Calling Final Fantasy Explorers a Monster Hunter rip-off isn’t unfair, but that’s also not necessarily a bad thing. This is the same addictive online gameplay and crafting experience that millions of players have grown to love over the years, just with the addition of classic Final Fantasy monsters and some of the best music on the 3DS. The biggest downside of Final Fantasy Explorers is that it’s simpler than the Monster Hunter games, but given how astoundingly complex those games have become in recent years, that’s also not really a bad thing.

6. River City: Tokyo Rumble

2016 | Million

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River City Ransom was originally released for the NES in 1989 with almost no fanfare only to see its reputation greatly improve with age. While it’s only been a few months since Tokyo Rumble’s North American release, this long-awaited sequel looks to be on pace for a similar fate.

The game had an extremely small initial print run that almost immediately sold out, and barely any outlets have reviewed it. Sadly, that means a lot of people are missing out on a fantastic follow-up that melds the beloved beat ‘em up gameplay of the original with eye-popping graphics and some of the funniest writing on the 3DS. If you see this title on store shelves, buy it now before it becomes a major collector’s item in a few years.

5. Code Name: S.T.E.A.M.

2015 | Nintendo

Unfortunately, innovation isn’t always rewarded in the world of gaming, no matter how much gamers say they want something different. With its mixture of turn-based strategy and third-person shooting in a steampunk-based alternate universe steeped in American history, Code Name: S.T.E.A.M. has innovation in spades.

Sadly, sales have been abysmal. Apparently, America just isn’t ready to see Abraham Lincoln fight aliens. But the good news is that the game can be had for dirt cheap now, so there’s really no excuse to miss it. If you’re at all interested in strategy games, now is the perfect time to pick up Code Name: S.T.E.A.M. Few gamers can put it down once they get into it.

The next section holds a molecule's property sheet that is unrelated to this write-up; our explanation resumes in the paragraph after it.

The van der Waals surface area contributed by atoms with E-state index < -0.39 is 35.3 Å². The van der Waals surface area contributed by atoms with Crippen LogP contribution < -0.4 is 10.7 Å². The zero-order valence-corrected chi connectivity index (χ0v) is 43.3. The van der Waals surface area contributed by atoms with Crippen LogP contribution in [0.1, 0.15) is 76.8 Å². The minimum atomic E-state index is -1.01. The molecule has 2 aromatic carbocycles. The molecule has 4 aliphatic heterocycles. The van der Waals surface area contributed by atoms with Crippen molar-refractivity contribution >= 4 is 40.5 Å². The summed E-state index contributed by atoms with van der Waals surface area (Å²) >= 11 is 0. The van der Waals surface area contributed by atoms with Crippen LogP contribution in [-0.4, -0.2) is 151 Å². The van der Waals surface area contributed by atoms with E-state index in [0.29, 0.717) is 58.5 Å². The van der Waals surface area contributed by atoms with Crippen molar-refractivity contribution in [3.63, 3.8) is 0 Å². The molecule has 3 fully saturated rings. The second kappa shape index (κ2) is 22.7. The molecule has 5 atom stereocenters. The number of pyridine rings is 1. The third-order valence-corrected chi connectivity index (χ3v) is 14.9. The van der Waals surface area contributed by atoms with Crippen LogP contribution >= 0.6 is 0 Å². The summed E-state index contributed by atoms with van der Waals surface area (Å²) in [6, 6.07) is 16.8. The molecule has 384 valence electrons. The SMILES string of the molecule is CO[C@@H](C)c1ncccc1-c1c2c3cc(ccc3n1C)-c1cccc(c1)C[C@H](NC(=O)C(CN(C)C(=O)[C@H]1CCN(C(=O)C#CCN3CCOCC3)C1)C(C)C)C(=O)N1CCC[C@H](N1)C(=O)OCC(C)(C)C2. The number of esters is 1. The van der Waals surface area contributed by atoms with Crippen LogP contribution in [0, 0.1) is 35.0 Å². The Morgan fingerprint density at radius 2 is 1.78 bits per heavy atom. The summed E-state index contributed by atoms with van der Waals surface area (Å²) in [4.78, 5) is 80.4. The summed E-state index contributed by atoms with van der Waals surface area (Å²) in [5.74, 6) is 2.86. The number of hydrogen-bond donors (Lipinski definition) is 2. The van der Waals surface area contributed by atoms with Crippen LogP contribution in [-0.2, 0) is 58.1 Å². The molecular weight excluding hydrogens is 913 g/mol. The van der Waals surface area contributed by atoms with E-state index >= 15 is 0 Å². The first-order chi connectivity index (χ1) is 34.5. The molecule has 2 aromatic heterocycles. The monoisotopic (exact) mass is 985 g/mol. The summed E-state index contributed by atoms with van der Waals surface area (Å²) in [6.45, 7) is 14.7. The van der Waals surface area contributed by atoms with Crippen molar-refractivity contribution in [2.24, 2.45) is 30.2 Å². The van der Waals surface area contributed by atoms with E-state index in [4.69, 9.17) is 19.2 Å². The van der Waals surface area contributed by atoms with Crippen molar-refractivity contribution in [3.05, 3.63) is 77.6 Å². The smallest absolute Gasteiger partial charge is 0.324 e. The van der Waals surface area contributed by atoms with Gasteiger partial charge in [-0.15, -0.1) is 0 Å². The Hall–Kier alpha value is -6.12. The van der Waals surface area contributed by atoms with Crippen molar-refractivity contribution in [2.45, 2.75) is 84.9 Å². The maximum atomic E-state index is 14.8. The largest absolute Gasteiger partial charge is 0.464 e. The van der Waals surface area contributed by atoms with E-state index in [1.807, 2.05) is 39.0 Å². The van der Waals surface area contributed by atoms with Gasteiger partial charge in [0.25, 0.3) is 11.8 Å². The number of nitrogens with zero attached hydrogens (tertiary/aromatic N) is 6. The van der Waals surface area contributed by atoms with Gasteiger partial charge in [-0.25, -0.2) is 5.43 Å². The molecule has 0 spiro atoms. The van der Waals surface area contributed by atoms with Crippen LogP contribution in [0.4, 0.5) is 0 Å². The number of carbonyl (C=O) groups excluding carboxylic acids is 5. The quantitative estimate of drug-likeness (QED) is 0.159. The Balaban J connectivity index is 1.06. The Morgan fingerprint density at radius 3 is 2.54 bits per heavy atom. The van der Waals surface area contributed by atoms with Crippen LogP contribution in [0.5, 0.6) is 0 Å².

4. Rune Factory 4

2013 | Neverland Co.

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Rune Factory is the series for those who always felt that the farming simulation in Harvest Moon was just a little too slow-paced for them. Yes, you’re still farming a lot, so if that’s a deal breaker for you, you still won’t enjoy Rune Factory 4, but there are also dungeons to explore and monsters to fight.

Rune Factory 4 even expands on the earlier games a bit by having your character mistaken for a prince or princess, meaning you can expand your town through royal decrees. If you’ve finally run out of things to do in Animal Crossing: New Leaf, Rune Factory 4 is great next step.

3. Heroes of Ruin

2012 | n-Space

Heroes of Ruin is basically Diablo for the 3DS. OK, maybe it’s not quite that robust, but it’s still much better than you’re expecting. The four classes are all completely distinct from each other, and fun to play. The loot is plentiful, and the campaign is lengthy. Even better than that, there’s four-player online that supports voice chat and offers rare gear you can’t get in single-player. Sadly, few gamers picked up Heroes of Ruin, and even at release it was difficult to find others to play with, so it never really developed the community it was built for. This is a game that deserved better.

2. Fantasy Life

2014 | Level-5

The first time someone recommended Fantasy Life to me, they described it as “Skyrim meets Animal Crossing.” That’s still the most accurate summary of the game I’ve heard. The world of Fantasy Life is absolutely massive, and you’re free to do whatever you choose in it, whether that means following the main quest in the countryside as a paladin or just staying in the city and building your reputation as a cook. It takes a real time commitment to master the 12 different lives you can choose at will, but there’s so much variety that it rarely gets boring.

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1. Tom Clancy’s Ghost Recon: Shadow Wars

2011 | Ubisoft

Shadow Wars might have the Ghost Recon name on the box, but this has nothing to do with the shooters you’ve played on consoles. Instead, this is the closest thing a Nintendo portable has ever seen to XCOM (and indeed shares the same producer). The action is tense as you move your team of soldiers through levels, setting the perfect traps, and the campaign is lengthy, easily clocking in at more than 30 hours on the first playthrough. While Nintendo’s Fire Emblem might get all of the attention as the best strategy series on the 3DS, Shadow Wars provides an even deeper strategy experience for those looking for a game with a modern military edge.

Chris Freiberg is a freelance contributor.